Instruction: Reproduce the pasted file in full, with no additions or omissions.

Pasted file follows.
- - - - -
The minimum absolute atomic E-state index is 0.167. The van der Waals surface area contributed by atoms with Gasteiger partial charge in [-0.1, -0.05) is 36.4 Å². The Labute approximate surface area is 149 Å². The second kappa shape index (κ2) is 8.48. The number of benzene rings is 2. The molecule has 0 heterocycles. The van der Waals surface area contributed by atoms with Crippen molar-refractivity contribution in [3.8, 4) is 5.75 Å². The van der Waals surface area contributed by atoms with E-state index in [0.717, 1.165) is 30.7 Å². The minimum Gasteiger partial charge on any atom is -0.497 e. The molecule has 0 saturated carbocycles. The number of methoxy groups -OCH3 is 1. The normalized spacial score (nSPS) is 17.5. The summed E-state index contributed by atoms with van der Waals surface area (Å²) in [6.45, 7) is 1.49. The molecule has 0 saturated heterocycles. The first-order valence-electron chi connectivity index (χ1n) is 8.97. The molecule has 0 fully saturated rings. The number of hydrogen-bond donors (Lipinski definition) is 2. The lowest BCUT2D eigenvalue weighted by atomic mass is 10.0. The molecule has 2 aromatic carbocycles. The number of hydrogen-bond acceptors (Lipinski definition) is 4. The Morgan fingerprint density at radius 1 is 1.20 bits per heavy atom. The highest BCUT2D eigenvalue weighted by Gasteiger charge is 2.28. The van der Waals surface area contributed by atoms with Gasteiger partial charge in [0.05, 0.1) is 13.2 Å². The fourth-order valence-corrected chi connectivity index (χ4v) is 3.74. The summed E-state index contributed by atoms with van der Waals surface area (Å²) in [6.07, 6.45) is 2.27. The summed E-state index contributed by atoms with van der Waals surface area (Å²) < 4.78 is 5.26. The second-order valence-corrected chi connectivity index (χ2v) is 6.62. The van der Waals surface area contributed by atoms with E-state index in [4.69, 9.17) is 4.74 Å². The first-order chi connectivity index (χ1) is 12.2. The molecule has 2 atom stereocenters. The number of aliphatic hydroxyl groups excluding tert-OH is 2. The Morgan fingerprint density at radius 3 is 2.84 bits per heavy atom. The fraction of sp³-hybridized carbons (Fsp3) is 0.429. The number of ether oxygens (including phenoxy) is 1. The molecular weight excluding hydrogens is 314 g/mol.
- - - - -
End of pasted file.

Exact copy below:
The minimum absolute atomic E-state index is 0.167. The van der Waals surface area contributed by atoms with Gasteiger partial charge in [-0.1, -0.05) is 36.4 Å². The Labute approximate surface area is 149 Å². The second kappa shape index (κ2) is 8.48. The number of benzene rings is 2. The molecule has 0 heterocycles. The van der Waals surface area contributed by atoms with Crippen molar-refractivity contribution in [3.8, 4) is 5.75 Å². The van der Waals surface area contributed by atoms with E-state index in [0.717, 1.165) is 30.7 Å². The minimum Gasteiger partial charge on any atom is -0.497 e. The molecule has 0 saturated carbocycles. The number of methoxy groups -OCH3 is 1. The normalized spacial score (nSPS) is 17.5. The summed E-state index contributed by atoms with van der Waals surface area (Å²) in [6.45, 7) is 1.49. The molecule has 0 saturated heterocycles. The first-order valence-electron chi connectivity index (χ1n) is 8.97. The molecule has 0 fully saturated rings. The number of hydrogen-bond donors (Lipinski definition) is 2. The lowest BCUT2D eigenvalue weighted by atomic mass is 10.0. The molecule has 2 aromatic carbocycles. The number of hydrogen-bond acceptors (Lipinski definition) is 4. The Morgan fingerprint density at radius 1 is 1.20 bits per heavy atom. The highest BCUT2D eigenvalue weighted by Gasteiger charge is 2.28. The van der Waals surface area contributed by atoms with Gasteiger partial charge in [0.05, 0.1) is 13.2 Å². The fourth-order valence-corrected chi connectivity index (χ4v) is 3.74. The summed E-state index contributed by atoms with van der Waals surface area (Å²) in [6.07, 6.45) is 2.27. The summed E-state index contributed by atoms with van der Waals surface area (Å²) < 4.78 is 5.26. The second-order valence-corrected chi connectivity index (χ2v) is 6.62. The van der Waals surface area contributed by atoms with E-state index in [4.69, 9.17) is 4.74 Å². The first-order chi connectivity index (χ1) is 12.2. The molecule has 2 atom stereocenters. The number of aliphatic hydroxyl groups excluding tert-OH is 2. The Morgan fingerprint density at radius 3 is 2.84 bits per heavy atom. The fraction of sp³-hybridized carbons (Fsp3) is 0.429. The number of ether oxygens (including phenoxy) is 1. The molecular weight excluding hydrogens is 314 g/mol.